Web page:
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By Pat Faherty
Special to the Beacon
After five years and an estimated $1 billion, Duke Energy is canceling the proposed Levy County nuclear plant.
The two-reactor plant was expected to cost between $18 billion and $24 billion with estimated in-service dates of 2024 and 2025.
During the first six months of 2013, Duke spent approximately $59 million on the project and hoped to recover approximately $106 million from customers in 2014 to cover preconstruction costs.
Duke’s request for advanced nuclear funding for the Levy was to be considered by Public Service Commission next week. The PSC was also considering Duke’s request for $69 million to cover costs associated with the increase in output previously planned for the retired Crystal River nuclear plant.
But Duke’s announcement on terminating the engineering, procurement and construction contract for the Levy nuclear project is only part of a detailed revised settlement agreement filed Thursday with the PSC.
Developed with the Office of Public Counsel and other consumer advocates, the revisions to the 2012 settlement agreement contains provisions related to the CR3, the proposed Levy nuclear project, CR1 and CR2 coal units and future electricity needs in Florida.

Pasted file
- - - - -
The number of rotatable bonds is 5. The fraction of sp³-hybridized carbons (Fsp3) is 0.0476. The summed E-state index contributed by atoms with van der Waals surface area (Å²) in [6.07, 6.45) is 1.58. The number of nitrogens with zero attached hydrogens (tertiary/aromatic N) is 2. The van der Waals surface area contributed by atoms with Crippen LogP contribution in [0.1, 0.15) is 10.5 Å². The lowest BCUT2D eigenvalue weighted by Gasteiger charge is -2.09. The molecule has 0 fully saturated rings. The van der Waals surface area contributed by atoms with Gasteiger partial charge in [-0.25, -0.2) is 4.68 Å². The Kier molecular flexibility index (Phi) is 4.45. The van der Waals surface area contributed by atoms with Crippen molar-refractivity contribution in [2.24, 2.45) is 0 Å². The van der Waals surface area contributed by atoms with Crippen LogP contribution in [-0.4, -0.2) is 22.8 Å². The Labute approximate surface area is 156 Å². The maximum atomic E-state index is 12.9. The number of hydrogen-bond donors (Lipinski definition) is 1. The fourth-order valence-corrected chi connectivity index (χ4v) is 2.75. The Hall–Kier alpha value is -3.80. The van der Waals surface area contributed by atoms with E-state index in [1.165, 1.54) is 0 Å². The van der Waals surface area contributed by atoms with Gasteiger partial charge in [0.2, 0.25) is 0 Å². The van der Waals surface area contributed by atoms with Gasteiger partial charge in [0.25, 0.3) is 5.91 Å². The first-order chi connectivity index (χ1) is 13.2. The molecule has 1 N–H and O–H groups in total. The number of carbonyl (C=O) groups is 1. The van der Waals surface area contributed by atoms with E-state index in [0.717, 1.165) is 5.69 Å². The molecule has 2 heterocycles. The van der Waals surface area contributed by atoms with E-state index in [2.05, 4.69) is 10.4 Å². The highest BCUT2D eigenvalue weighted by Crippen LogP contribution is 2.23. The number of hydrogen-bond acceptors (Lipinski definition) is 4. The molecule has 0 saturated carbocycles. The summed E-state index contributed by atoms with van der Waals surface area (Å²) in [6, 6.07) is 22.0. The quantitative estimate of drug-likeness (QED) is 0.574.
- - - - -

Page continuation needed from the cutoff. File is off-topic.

The company also reaffirmed it is evaluating various sites including Citrus County, south of the Levy County site, for a new state-of-the-art, clean-burning natural gas-fired plant.
The agreement is subject to PSC approval. According to Duke’s filing with the Securities and Exchange Commission, the company will continue pursuing a license for the Levy plant and recover related costs.
“The revised agreement represents an effective balance between moderating rate impacts to customers, providing clarity on recovery of past investments and allowing us to move forward with planning for Florida’s energy future,” said Alex Glenn, Duke Energy state president — Florida. “The most important thing to take away from this deal is this is going to provide longterm clarity for Florida customers including Citrus County and other stakeholders.
“Going forward it provides clarity related to CR3, great clarity in the Levy project and it provides great clarity on how we assess future generation needs.
“I think and believe, as do the other parties involved that it is an effective balance between moderating rates and recovering past investments.”
The Levy County project, off U.S. 19, north of the Cross Florida Barge Canal, about 10 miles from Crystal River, has long been eyed as an economic stimulus for the entire region. But it also faced continuing opposition from environmental groups and various politicians.
“While the decision announced by Duke Energy not to move forward on the Levy nuclear plant will have an impact on our local economy, Citrus County is still committed to working with Duke Energy as they explore all their options for future power generation sites,” said Citrus County Commission Chairman Joe Meek. “Citrus County will continue to work with Duke Energy now and into the future.